This argument allows educational salesmen to pimp choice and use it as a reason to provide poor people mediocre education while profiting from the public trough. Thank goodness for the good, regular public education I got, otherwise I might not be able to recognize the pedagogy of the pimp.

kamau

Thursday, August 18, 2011

Accused of Being Racist

A white woman recently accused me of being racist. She and I are affiliated with the same school and it was based on our respective approaches to this school that she accused me. It is the first time, at least to my knowledge, I have been accused as such. The dictionary definition of a racist is a person who believes that “race is the primary determinant of human traits and capacities and that racial differences produce an inherent superiority of a particular race.” She did not confront me directly, so I am not sure which part of this double barreled definition she thinks I embody. Surely she cannot think, that in this day and age, I believe one race is inherently superior to others, so she must think I am guilty of racism definition 1(a).

If I thought that race is the primary determinant of human traits and capacities I would be trapped in several boxes of futility. My parenting would be in vein. The potential of my daughter would be predetermined. Her blackness would be the determinant of her personal traits and mental and physical capacities. The infrastructure of love and support that my wife and I provide her would be insignificant against of the weight of her black-based capacities. Our love for her, designed to launch her human potential, would be futile.

Another problem I would have as a racist is related to my own identity. There is no doubt that in the American legend, black men are little more than physical species of minimal mental capacity – creatures trapped by our color. As a racist I would have limited identity options. I could believe the color-based definition of myself or I could challenge it and prescribe another color-based set of attributes to black men that suited me better. I am not a physical specie of minimal mental capacity. If I accepted the American legend I would be an anomaly from the definition or somehow not black. If I challenged the American legend, even to prescribe a different color-based set of characteristics, I would have to be reflective. I would have to recognize that the prevailing color-based definition of me as a black man doesn’t fit. The very act of doing that would disqualify me as a racist.

I suspect her accusation was prompted because I am not shy about talking about race. Race is undoubtedly correlated with several social conditions in the United States, particularly in education. The correlation between black men and education is almost universally negative in the U.S. If I were racist I would subscribe to the idea that it is because of our blackness that we are destined to poor academic performance and underachievement. Clearly I do not believe that.

It may be that she is trapped in that box of futility where racism doesn’t offer comprehension of black men who don’t fit the legend. It is a possibility.

kamau

Tuesday, May 3, 2011

Obama 1, Osama 0

It’s been so long my fingers are unsure.

I saw a sign in the Times that was a sign of the times. Obama 1, Osama 0. Nice. I certainly did not feel the urge to run out and chant “U.S.A., U.S.A.” in the streets. That seemed crass, to so vocally celebrate the assassination of a man, regardless of his crimes. I did feel that justice had been served. The question now is should the United States release pictures of the slain Bin Laden?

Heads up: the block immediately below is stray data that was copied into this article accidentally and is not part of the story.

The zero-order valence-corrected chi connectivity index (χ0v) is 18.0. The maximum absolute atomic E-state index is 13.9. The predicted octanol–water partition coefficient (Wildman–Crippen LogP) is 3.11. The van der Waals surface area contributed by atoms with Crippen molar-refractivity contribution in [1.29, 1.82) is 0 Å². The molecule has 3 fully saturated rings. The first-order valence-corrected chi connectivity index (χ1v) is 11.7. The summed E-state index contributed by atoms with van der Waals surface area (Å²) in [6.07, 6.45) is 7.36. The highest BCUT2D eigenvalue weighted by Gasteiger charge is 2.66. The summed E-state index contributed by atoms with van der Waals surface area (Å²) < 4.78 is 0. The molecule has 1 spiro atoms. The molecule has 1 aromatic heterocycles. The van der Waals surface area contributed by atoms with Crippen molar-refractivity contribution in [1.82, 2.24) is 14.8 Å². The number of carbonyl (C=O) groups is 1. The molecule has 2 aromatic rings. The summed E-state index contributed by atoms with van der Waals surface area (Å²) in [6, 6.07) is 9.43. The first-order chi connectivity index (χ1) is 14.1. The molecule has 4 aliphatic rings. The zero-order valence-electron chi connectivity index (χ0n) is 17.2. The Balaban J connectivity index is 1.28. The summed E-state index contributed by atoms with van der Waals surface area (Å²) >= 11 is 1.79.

No.

Displaying pictures of a man shot in his head reduces us a nation. I recall when so called Iraqi insurgents gathered cheering around the dead bodies of U.S. contractors hanging from a bridge. It was barbaric. It seemed to be a lack of civility from a different era. It was reminiscent of white slave holders chopping off the feet of runaway slaves and displaying the severed limbs as a message to others. I’m sure the insurgents felt that they were exacting justice on the contractors and sending a message to others, “You invaders are not welcome here!” Publicizing the pictures of Bin Laden’s body would be an act in the same vein.

What purpose would it really serve? Those members of Al Qaeda and other extremists who believe that the announcement of Bin Laden’s assassination is propaganda will believe what they want to believe regardless of any evidence to the contrary. They are in the category of Donald Trump, a mindless lot for whom evidence and reason are just irritants. Showing pictures of Bin Laden’s body will not change the minds of that group. Not only would it not change their minds, but it raises the question of what the best outcome would be. Do we really think they will say, “The U.S. killed Osama, I guess it’s time to focus on democracy and Jesus.”? Surely not. Fundamental beliefs thrive on adversity. The pictures will serve as fuel, as a renewal of the fight.

On these shores, showing the pictures will invigorate American’s like those who destroyed a Mosque and left a sign, “Osama down, Islam is next.” That fraction of the American public is larger than we like to admit. They thrive on ignorance and violence is ever near. Like Trump and the birthers, they would have black people show our freedom papers for inspection to prove we’re Americans. They would bludgeon immigrants crossing the southern border and display their broken bodies as deterrents. This behavior in the United States is already here. It does not need encouragement.

Showing Bin Laden’s picture would be a mistake. President Obama’s order to assassinate Bin Laden was a clear display that the arms of American justice will get you. No doubt. His message to the nation and the world was what it ought to have been, Presidential. He should leave it at that.

kamau